# Fortran - Constants

The constants refer to the fixed values that the program cannot alter during its execution. These fixed values are also called literals.

Constants can be of any of the basic data types like an integer constant, a floating constant, a character constant, a complex constant, or a string literal. There are only two logical constants : .true. and .false.

The constants are treated just like regular variables, except that their values cannot be modified after their definition.

## Named Constants and Literals

There are two types of constants −

• Literal constants
• Named constants

A literal constant have a value, but no name.

For example, following are the literal constants −

Type Example
Integer constants 0 1 -1 300 123456789
Real constants 0.0 1.0 -1.0 123.456 7.1E+10 -52.715E-30
Complex constants (0.0, 0.0) (-123.456E+30, 987.654E-29)
Logical constants .true. .false.
Character constants

"PQR" "a" "123'abc\$%#@!"

" a quote "" "

'PQR' 'a' '123"abc\$%#@!'

' an apostrophe '' '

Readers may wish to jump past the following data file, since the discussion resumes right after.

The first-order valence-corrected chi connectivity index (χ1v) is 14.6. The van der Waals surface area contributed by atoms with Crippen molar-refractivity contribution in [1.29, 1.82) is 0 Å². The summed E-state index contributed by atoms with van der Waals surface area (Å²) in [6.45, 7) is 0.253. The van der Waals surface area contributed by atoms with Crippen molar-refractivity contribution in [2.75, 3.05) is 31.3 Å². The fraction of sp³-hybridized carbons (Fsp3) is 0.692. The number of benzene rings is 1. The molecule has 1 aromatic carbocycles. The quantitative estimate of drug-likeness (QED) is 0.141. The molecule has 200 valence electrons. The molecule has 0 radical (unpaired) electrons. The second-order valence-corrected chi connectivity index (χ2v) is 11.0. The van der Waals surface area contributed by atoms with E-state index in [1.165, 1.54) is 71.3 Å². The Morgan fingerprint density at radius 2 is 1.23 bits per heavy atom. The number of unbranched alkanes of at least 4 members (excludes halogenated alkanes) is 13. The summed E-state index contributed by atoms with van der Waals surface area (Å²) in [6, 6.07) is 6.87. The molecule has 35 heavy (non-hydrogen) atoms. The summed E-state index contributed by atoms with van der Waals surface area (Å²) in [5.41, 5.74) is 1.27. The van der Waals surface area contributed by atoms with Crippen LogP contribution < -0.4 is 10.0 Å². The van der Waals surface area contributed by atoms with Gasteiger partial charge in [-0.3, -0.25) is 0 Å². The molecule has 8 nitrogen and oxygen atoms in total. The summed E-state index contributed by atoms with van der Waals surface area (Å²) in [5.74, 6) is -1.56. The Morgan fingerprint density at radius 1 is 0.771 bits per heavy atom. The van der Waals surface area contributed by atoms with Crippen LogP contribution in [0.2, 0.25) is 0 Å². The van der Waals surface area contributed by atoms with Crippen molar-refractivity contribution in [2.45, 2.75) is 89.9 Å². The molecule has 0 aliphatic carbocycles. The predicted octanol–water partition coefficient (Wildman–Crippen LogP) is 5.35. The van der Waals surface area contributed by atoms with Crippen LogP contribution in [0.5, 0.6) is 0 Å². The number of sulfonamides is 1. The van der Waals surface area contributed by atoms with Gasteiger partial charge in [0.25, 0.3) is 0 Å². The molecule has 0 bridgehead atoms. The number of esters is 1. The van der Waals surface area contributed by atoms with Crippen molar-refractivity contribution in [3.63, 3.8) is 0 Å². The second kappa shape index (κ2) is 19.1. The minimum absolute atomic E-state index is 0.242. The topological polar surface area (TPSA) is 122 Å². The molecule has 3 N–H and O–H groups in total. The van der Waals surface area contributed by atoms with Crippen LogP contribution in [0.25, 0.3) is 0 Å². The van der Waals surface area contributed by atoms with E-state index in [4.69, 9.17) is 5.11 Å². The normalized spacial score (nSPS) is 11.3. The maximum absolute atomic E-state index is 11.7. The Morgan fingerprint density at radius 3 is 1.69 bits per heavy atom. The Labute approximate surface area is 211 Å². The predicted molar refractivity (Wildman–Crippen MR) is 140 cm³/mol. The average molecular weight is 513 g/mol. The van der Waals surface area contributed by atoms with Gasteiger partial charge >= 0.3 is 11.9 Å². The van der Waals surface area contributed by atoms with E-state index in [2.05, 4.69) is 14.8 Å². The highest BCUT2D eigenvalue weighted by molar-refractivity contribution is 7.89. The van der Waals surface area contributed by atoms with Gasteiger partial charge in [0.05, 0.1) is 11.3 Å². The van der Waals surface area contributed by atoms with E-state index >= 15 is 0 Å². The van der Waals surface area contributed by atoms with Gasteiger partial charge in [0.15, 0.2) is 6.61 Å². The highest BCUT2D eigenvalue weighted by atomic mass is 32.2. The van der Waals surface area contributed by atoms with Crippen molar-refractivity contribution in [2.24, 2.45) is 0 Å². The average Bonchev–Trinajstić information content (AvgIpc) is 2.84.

A named constant has a value as well as a name.

Named constants should be declared at the beginning of a program or procedure, just like a variable type declaration, indicating its name and type. Named constants are declared with the parameter attribute. For example,

```real, parameter :: pi = 3.1415927
```

### Example

The following program calculates the displacement due to vertical motion under gravity.

```program gravitationalDisp

! this program calculates vertical motion under gravity
implicit none

! gravitational acceleration
real, parameter :: g = 9.81

! variable declaration
real :: s ! displacement
real :: t ! time
real :: u ! initial speed

! assigning values
t = 5.0
u = 50

! displacement
s = u * t - g * (t**2) / 2

! output
print *, "Time = ", t
print *, 'Displacement = ',s

end program gravitationalDisp
```

When the above code is compiled and executed, it produces the following result −

```Time = 5.00000000
Displacement = 127.374992
```